After leaving school, as was the practice in rich families back then, his father sent him to London, where he studied accountancy. "I hated accountancy; as school arithmetic was my worst subject," he said, but added that being in London taught him a lot. It was there that he learned to be independent and also it helped him discover the workings of the commercial world. This he learnt while working as an auditor. He had returned home without passing his final examinations.

Lalith said that he finds it appalling the way the children of the wealthy are pampered by their parents. When he returned from London in 1960, Lalith’s father had made him a "trainee" in his insurance company with a monthly salary of Rs.250. He was 23 years old then.

"I am grateful to my father for not making me a director. Instead, he made me work under engineers, electricians, plumbers, clerks etc., for two years," he said.

He had written 5 letters of resignation, which his wife, Sicille, had torn up. He said "It was in this way that I learnt about the problems faced by the ordinary employee. My father never shielded me from all this. He wanted me to get a good grasp of the day-to-day concerns of the people. He never made me a soft, rich-man’s-son. Instead he made me strong and gave me values. Children must learn the value of money, they must understand what it means to be poor and to go hungry."

Perhaps being a rich man, it is easy for him to brush away his wealth, but it is certainly heartening to hear him say that "success is not about money, it is not a balance sheet; the most important quality of life is the ability to hear and understand another human being. If you don’t have the heart and humanity, you have nothing."

All was not plain sailing for the young Lalith Kotelawala. He recalled with a certain degree of pain the long years of nationalisation under the United Front government.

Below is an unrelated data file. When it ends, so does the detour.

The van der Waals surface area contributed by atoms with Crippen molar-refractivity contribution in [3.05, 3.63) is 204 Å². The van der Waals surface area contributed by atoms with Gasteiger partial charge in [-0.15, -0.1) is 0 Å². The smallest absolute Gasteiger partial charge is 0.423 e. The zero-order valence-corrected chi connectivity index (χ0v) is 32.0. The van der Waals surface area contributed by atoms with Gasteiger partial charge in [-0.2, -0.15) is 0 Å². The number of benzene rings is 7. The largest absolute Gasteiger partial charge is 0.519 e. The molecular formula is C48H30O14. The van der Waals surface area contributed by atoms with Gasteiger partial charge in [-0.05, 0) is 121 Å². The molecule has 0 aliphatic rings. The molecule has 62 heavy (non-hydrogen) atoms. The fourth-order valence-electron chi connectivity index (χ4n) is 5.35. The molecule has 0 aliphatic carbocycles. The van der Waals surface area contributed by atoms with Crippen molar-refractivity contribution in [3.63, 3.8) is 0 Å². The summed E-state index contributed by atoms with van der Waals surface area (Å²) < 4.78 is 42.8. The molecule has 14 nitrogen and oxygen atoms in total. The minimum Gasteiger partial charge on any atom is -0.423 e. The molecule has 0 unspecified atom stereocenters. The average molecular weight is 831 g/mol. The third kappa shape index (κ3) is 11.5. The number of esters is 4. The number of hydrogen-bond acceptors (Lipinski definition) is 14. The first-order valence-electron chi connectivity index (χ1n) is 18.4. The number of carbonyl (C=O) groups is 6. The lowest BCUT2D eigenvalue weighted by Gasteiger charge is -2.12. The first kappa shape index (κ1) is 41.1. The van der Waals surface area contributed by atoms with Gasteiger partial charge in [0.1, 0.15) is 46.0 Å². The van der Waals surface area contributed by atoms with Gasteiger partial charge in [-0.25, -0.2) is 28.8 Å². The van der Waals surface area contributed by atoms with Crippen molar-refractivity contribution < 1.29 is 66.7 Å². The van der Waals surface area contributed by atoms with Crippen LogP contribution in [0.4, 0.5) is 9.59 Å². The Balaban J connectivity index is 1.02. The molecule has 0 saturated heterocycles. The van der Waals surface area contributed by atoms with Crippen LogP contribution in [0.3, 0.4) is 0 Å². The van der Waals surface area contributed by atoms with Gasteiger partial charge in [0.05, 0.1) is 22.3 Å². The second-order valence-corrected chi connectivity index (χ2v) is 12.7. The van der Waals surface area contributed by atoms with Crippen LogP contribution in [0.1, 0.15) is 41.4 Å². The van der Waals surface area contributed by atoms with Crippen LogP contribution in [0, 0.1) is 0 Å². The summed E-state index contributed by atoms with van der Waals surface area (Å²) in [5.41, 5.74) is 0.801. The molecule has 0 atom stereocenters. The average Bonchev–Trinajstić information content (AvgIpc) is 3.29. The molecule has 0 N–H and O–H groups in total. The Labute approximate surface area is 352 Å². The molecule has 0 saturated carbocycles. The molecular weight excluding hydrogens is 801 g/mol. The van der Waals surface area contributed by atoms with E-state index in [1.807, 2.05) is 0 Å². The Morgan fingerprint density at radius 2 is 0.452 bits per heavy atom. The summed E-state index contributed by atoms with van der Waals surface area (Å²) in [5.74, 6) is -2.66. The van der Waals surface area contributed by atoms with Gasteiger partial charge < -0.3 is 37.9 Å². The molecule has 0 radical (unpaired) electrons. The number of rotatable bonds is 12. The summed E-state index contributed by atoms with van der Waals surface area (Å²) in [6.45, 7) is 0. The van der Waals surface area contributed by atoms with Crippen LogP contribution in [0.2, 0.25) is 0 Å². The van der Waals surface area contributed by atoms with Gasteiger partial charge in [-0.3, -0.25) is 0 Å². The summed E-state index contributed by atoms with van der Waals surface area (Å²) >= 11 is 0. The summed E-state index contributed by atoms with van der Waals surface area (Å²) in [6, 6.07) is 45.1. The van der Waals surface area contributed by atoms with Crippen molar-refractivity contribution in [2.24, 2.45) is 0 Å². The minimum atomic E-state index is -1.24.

Speaking about how at that time families like his were almost wiped out as a result of nationalisation , called "dirty capitalists" and made to feel that they were parasites, he said:

"My father’s estates were taken away from him, the Kahatagaha mine was taken away, his firm, Ceylon Insurance Corporation , which was the first to be registered under the Companies Act, was nationalised. You must understand that by 1950, his insurance firm had surged ahead of 20 foreign insurance companies. My father went to England, where he died a broken man in 1973."

It was however without any bitterness or malice that he spoke of that time and the people who were instrumental in making deep inroads into the family enterprises, and also the process which, according to him broke his father’s heart.

"It was time when the Marxists were riding high and Marxism was emerging as the alternative to capitalism. There is no question about their integrity, they felt for the poor, they still feel for the poor. Unfortunately their theories were seriously flawed. They took out the ideas of ‘competition’ ‘entrepreneurship’ and what resulted was an enormous, inefficient and corrupt bureaucracy and state-sector monopoly."

This had been the lowest point in his life. He had to spirit away the machinery from their printing press to save it from being appropriated along with the estates. He had in fact been on the verge of suicide. Things changed after 1977, of course, and with great determination, he led the Ceylinco Group out of those "dark times" when they were left with a small insurance company and a tiny press, Middleway Printers.

Opposed father

Lalith Kotelawala’s relationship with his father, in spite of all the respect and admiration he holds for the man, has had its ups and downs. He recalled how his father had once proposed that they launch a family business. Lalith had vehemently opposed this suggestion and had earned the wrath of his father, who had locked himself up in his room and refused to speak with anyone for a week. Lalith had said "Just give me the press for which you paid only Rs.150,000. I know I have what it takes to turn it into something great"

He explained that family businesses typically end up destroying the family and pointed out that he has the best of relations with his siblings. His father, fortunately had relented in the end.